‘Archie’ Review: An Unforgiving Look Into Cary Grant’s Life


The Big Picture

  • Archie provides a compelling but somewhat sterile look into the private and public life of Cary Grant, with Jason Isaacs delivering a standout performance.
  • The series attempts to find a balance between preserving Grant’s legacy and exploring his darker aspects, such as his controlling and manipulative behavior towards women.
  • The portrayal of Grant’s relationship with Dyan Cannon is framed around his mother’s reentry into his life, causing a clash that weakens their marriage. However, the series shies away from delving into Grant’s speculated bisexuality, leaving it feeling incomplete.

Cary Grant was one of the finest actors of his generation, with a legacy that extends well beyond his 44-year career. He is often remembered for his endearing charm, flirtatious habits, and natural comedic flair, but he is rarely the subject of scrutiny for his revolving door of wives or the “fit[s] of anger” that ultimately led to his divorce from Dyan Cannon. History often affords beloved men the benefit of rose-colored glasses, through which their difficult personalities are minimized to prop up their talents. Archie—ITV Studios’ ambitious four-part biopic series—tries to unravel the best and worst aspects of Cary Grant, with a certain degree of success. For a first attempt at tackling the aggressively private life of one of the most beloved actors of the 20th century, it’s quite impressive.

Beneath the ostensibly cheesy veneer of Archie, which is a byproduct of the era it seeks to explore, lurks a darker story that is never fully tapped into. The series seems keen to preserve the legacy of Grant, which has its benefits, while still presenting him as a controlling man who badgered women into relationships with him and then cruelly gave away their dogs while they were giving birth to his child. He isn’t a villain—though some of the women might see him as such—but he is a product of his difficult upbringing and an example of the societal norms of the era. Archie never fully finds a comfortable way of marrying the two versions of Cary Grant, the public and the private, but it does at least find a way to be compelling—if tedious, at times.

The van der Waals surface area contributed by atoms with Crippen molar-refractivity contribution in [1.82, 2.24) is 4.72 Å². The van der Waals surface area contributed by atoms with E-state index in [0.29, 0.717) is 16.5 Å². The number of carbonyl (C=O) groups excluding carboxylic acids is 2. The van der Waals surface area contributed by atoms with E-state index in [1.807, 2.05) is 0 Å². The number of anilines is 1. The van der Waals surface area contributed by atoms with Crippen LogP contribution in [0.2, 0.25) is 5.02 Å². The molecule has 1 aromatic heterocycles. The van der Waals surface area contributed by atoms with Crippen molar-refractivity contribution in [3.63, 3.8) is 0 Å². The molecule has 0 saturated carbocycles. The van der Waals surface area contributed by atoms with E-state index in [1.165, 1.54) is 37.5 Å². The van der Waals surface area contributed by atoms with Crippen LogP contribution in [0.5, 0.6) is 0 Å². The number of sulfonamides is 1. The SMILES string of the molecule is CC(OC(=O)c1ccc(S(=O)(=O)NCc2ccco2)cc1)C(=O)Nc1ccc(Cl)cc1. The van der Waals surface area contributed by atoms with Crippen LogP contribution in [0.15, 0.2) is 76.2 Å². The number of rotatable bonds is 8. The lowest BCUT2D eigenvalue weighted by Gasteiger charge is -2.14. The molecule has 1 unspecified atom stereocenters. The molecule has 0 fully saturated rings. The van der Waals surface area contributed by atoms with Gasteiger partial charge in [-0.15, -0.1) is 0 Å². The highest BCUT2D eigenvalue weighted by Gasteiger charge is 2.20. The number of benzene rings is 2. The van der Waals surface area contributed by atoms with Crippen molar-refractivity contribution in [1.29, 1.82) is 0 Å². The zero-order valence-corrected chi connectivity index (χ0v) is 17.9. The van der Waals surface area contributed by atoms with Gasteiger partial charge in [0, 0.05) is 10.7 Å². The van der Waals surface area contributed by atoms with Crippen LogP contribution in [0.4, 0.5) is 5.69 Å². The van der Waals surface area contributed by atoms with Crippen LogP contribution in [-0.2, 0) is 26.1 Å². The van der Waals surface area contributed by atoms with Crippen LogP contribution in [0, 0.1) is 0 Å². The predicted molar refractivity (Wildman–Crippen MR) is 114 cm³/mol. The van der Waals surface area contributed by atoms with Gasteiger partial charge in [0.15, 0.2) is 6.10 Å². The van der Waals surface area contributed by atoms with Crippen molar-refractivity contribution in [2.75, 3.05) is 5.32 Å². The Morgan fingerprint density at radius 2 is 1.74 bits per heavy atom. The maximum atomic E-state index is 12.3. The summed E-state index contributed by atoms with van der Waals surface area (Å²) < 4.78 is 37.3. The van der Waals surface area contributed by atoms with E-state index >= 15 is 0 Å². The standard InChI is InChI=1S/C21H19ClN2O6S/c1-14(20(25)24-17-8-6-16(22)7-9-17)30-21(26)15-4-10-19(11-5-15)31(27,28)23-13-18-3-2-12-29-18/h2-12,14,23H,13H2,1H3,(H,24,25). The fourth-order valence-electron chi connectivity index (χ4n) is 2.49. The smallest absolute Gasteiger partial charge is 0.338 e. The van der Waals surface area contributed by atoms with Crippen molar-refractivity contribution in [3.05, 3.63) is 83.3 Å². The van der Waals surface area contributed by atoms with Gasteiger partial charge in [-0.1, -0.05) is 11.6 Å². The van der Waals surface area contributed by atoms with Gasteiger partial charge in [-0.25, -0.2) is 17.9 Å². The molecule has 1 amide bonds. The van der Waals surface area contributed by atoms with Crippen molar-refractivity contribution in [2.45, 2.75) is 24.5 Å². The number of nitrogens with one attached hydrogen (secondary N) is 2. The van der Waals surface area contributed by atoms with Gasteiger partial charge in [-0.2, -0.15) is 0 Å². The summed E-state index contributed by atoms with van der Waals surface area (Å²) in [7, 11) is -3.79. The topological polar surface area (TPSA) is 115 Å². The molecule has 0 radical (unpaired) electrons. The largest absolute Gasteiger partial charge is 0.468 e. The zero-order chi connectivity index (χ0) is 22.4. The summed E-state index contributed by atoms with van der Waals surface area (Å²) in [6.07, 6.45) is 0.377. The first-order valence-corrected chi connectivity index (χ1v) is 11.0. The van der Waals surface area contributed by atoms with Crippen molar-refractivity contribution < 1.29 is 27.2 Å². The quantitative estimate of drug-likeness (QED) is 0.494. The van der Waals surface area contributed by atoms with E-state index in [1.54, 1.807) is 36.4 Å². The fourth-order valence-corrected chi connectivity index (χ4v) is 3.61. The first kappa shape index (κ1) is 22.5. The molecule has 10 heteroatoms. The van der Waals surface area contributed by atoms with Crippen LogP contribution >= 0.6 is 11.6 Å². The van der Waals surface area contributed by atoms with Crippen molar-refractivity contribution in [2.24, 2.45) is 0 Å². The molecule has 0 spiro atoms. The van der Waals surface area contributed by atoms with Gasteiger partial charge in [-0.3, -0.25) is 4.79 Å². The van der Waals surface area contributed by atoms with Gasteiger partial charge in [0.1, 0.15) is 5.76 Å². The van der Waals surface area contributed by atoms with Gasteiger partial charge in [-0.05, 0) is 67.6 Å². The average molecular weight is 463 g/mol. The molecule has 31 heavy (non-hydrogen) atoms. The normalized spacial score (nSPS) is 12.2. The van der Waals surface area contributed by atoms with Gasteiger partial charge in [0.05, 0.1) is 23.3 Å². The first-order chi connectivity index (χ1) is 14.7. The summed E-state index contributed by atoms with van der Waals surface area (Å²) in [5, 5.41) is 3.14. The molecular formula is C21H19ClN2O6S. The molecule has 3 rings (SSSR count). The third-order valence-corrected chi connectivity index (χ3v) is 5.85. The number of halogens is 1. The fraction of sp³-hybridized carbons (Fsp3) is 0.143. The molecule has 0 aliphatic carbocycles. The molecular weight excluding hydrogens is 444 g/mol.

Archie TV Miniseries Poster


Release Date
December 7, 2023

Jason Isaacs, Jason Watkins, Harriet Walter, Henry Lloyd-Hughes

Main Genre

Drama, Biography


Archie draws back the curtain on the entirety of Cary Grant’s life, beginning with his impoverished childhood in Bristol, where he was born Archie Leach (Dainton Anderson). While the series balks at the idea of showing this chronologically, the first episode does a neat job of introducing audiences to Archie, his callous and cruel father Elias (Henry Lloyd-Hughes), and his mother Elsie (Kara Tointon) who is eventually committed to an asylum after Archie’s older brother dies. The loss of his brother and his mother (who his father tells him died, rather than the truth) has a profound impact on the young boy, and it sets him on a path to theater. Eventually, a teenage Archie (Oaklee Pendergast) is presented with an opportunity to leave the grit of Bristol for greener pastures — more specifically: New York City. Once he’s an ocean away from his past, Archie, now a young adult (Calam Lynch), refuses to return home to Bristol and decides to stick around in the city and see if he can become the next big star. While Lynch, who recently charmed audiences as Theo Sharpe in Bridgerton’s second season, is a delight to watch as the budding young actor, Archie hits its stride when Archie Leach becomes Cary Grant (Jason Isaacs).

Jason Isaacs Doles Out the “Cary Grant Charm” in ‘Archie’